by Phil Bull, CEO of Blue Barn Consulting and member of Coast Vineyard

Blue Barn Consulting provides engineering consulting advice to the public and private sector in areas of roads, pipes, land development, bridges, parks and buildings.

We have grown at meteoric speed some years and laid people off in others. We have had projects go swimmingly well with our clients loving everything we do and the odd one get mired in difficulties. We have been cash rich and cash strapped. For the record, cash-rich is better! We have struggled with poor work spaces, few resources and clunky systems and been blessed with the opposite.

Through it all, I have learnt to apply our company value of “People Matter” and trust God always – work my tail off, of course, sowing seed, but trust God always for the harvest.

For all of us, our businesses or places of work provide us tremendous opportunity to connect with non-church folk. And my work is very important to me. But in the very end I know I will be measured in terms of the people I have met and influenced and the faithfulness with which I have sought out and pursued God’s will for my life.

Let’s talk about business:

People and profits

If you think God is going to do all of the work in your business (or, in your life, for that matter) you are almost certainly going to be disappointed. You have to get into the game.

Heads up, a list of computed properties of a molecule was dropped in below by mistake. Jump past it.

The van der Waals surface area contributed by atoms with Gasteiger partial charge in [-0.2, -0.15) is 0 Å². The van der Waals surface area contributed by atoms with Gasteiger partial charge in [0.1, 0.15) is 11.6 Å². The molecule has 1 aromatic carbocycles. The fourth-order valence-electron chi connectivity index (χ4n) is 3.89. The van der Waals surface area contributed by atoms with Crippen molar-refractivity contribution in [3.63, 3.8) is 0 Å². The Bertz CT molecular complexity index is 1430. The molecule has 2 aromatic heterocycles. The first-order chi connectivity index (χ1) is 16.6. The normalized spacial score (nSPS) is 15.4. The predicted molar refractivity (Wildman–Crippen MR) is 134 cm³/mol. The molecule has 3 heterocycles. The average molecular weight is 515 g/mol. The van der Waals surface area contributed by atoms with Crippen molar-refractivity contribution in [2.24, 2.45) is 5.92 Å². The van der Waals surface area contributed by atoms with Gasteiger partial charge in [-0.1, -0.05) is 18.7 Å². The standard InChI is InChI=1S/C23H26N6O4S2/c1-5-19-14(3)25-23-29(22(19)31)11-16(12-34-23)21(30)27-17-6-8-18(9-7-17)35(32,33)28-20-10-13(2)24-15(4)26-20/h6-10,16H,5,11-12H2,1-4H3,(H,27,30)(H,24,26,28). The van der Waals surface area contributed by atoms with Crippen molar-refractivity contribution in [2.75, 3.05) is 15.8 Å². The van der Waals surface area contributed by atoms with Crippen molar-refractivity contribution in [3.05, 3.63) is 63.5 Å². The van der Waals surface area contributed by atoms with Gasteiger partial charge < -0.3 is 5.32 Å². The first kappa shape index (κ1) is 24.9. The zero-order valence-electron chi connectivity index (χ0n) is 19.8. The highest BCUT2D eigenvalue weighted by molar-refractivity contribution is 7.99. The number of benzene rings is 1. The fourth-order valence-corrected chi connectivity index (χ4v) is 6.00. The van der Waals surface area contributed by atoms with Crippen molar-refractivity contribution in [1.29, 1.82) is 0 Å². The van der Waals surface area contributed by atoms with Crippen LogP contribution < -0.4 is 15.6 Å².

Although He would do a much better job Himself, He chooses almost always to work through His people in seeing His kingdom extended and His will outworked here on earth. There are all sorts of reasons for this but one of the biggies is that is how we grow. Our character is shaped through persistence in the face of adversity.

As business leaders we are being called on every day to make judgments often affecting real people and families and often in areas of grey. We need wisdom and courage in large doses.

In terms of hard work, business offers plenty. So if you are keen to grow in your faith I do not know a better place. It forces us all to be brutally honest with our performance – there is no hiding behind platitudes and visions if the business is losing money.

Let me make no bones about it – a business’ primary function is to make profit. If you are not making profit you are not in a business, you are in a hobby, and you better have some other way to make the money you need to live.

If you do not believe me, try this exercise: ask yourself a series of “how” questions in response to the “why you are in business”:

Why are you in business? To help people earn an income and support their families.

How will we do that? By serving our customers well with a product they love.

How will we do that? By hiring the best people in the game.

How will we do that? By paying them well and offering them an exciting career trajectory.

How will we do that? By being profitable and growing the business to provide career opportunities.

How will we do that? By investing in the business and a high-growth strategy.

How will we fund that? By being profitable.

Profit is the oxygen a business breathes. It is like any one of us – we need oxygen simply to live.

Once that is a given, we can work out our call, express our values, grow a family and hopefully make a meaningful contribution to the world we live in.